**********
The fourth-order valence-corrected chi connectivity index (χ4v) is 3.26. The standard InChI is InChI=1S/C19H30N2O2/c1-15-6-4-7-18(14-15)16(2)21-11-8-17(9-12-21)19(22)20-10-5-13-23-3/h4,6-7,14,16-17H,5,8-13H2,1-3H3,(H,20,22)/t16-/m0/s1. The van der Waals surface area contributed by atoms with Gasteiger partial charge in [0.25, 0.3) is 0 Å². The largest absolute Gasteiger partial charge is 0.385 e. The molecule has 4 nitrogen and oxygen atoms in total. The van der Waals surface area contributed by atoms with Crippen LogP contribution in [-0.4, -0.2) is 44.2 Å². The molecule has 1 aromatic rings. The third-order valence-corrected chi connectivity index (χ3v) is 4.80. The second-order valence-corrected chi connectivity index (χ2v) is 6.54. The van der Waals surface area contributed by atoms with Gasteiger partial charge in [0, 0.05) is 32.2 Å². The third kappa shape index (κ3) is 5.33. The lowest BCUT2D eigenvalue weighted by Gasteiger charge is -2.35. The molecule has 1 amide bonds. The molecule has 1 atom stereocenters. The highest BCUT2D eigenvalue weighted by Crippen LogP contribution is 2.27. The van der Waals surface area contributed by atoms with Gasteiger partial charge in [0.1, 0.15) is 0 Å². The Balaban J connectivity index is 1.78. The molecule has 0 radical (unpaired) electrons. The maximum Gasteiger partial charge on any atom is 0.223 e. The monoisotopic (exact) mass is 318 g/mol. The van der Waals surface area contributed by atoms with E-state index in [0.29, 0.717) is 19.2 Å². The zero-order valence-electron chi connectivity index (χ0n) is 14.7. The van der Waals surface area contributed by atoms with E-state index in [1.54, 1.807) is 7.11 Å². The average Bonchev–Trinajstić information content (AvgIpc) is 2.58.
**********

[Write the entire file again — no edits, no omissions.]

The fourth-order valence-corrected chi connectivity index (χ4v) is 3.26. The standard InChI is InChI=1S/C19H30N2O2/c1-15-6-4-7-18(14-15)16(2)21-11-8-17(9-12-21)19(22)20-10-5-13-23-3/h4,6-7,14,16-17H,5,8-13H2,1-3H3,(H,20,22)/t16-/m0/s1. The van der Waals surface area contributed by atoms with Gasteiger partial charge in [0.25, 0.3) is 0 Å². The largest absolute Gasteiger partial charge is 0.385 e. The molecule has 4 nitrogen and oxygen atoms in total. The van der Waals surface area contributed by atoms with Crippen LogP contribution in [-0.4, -0.2) is 44.2 Å². The molecule has 1 aromatic rings. The third-order valence-corrected chi connectivity index (χ3v) is 4.80. The second-order valence-corrected chi connectivity index (χ2v) is 6.54. The van der Waals surface area contributed by atoms with Gasteiger partial charge in [0, 0.05) is 32.2 Å². The third kappa shape index (κ3) is 5.33. The lowest BCUT2D eigenvalue weighted by Gasteiger charge is -2.35. The molecule has 1 amide bonds. The molecule has 1 atom stereocenters. The highest BCUT2D eigenvalue weighted by Crippen LogP contribution is 2.27. The van der Waals surface area contributed by atoms with Gasteiger partial charge in [0.1, 0.15) is 0 Å². The Balaban J connectivity index is 1.78. The molecule has 0 radical (unpaired) electrons. The maximum Gasteiger partial charge on any atom is 0.223 e. The monoisotopic (exact) mass is 318 g/mol. The van der Waals surface area contributed by atoms with E-state index in [0.29, 0.717) is 19.2 Å². The zero-order valence-electron chi connectivity index (χ0n) is 14.7. The van der Waals surface area contributed by atoms with E-state index in [1.54, 1.807) is 7.11 Å². The average Bonchev–Trinajstić information content (AvgIpc) is 2.58.